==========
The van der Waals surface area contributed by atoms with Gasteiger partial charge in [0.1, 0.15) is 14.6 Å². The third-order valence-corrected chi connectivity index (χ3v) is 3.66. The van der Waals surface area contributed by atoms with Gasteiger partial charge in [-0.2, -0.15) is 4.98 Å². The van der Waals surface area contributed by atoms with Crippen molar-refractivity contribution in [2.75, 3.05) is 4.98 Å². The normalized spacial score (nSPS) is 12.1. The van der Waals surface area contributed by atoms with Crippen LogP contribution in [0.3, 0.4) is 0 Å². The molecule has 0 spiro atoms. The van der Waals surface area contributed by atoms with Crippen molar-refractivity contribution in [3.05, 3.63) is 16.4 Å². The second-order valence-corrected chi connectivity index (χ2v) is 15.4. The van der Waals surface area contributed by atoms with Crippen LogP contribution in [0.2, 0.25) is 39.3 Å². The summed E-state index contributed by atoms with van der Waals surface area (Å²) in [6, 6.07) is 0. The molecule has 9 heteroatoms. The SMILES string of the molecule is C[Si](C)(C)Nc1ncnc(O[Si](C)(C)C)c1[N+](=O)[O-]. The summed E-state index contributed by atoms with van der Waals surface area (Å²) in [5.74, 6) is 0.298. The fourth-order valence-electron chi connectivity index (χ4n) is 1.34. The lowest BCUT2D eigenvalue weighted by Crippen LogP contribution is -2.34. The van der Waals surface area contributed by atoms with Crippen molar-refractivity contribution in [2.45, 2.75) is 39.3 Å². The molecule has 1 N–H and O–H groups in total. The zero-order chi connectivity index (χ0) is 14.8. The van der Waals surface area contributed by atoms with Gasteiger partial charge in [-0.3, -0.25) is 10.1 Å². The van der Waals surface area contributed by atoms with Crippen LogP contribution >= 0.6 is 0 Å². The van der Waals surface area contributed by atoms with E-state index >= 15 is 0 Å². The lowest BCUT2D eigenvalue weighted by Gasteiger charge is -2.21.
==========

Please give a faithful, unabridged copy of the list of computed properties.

The van der Waals surface area contributed by atoms with Gasteiger partial charge in [0.1, 0.15) is 14.6 Å². The third-order valence-corrected chi connectivity index (χ3v) is 3.66. The van der Waals surface area contributed by atoms with Gasteiger partial charge in [-0.2, -0.15) is 4.98 Å². The van der Waals surface area contributed by atoms with Crippen molar-refractivity contribution in [2.75, 3.05) is 4.98 Å². The normalized spacial score (nSPS) is 12.1. The van der Waals surface area contributed by atoms with Crippen LogP contribution in [0.3, 0.4) is 0 Å². The molecule has 0 spiro atoms. The van der Waals surface area contributed by atoms with Crippen molar-refractivity contribution in [3.05, 3.63) is 16.4 Å². The second-order valence-corrected chi connectivity index (χ2v) is 15.4. The van der Waals surface area contributed by atoms with Crippen LogP contribution in [0.2, 0.25) is 39.3 Å². The summed E-state index contributed by atoms with van der Waals surface area (Å²) in [6, 6.07) is 0. The molecule has 9 heteroatoms. The SMILES string of the molecule is C[Si](C)(C)Nc1ncnc(O[Si](C)(C)C)c1[N+](=O)[O-]. The summed E-state index contributed by atoms with van der Waals surface area (Å²) in [5.74, 6) is 0.298. The fourth-order valence-electron chi connectivity index (χ4n) is 1.34. The lowest BCUT2D eigenvalue weighted by Crippen LogP contribution is -2.34. The van der Waals surface area contributed by atoms with Crippen molar-refractivity contribution in [2.45, 2.75) is 39.3 Å². The molecule has 1 N–H and O–H groups in total. The zero-order chi connectivity index (χ0) is 14.8. The van der Waals surface area contributed by atoms with Gasteiger partial charge in [-0.3, -0.25) is 10.1 Å². The van der Waals surface area contributed by atoms with Crippen LogP contribution >= 0.6 is 0 Å². The van der Waals surface area contributed by atoms with E-state index >= 15 is 0 Å². The lowest BCUT2D eigenvalue weighted by Gasteiger charge is -2.21.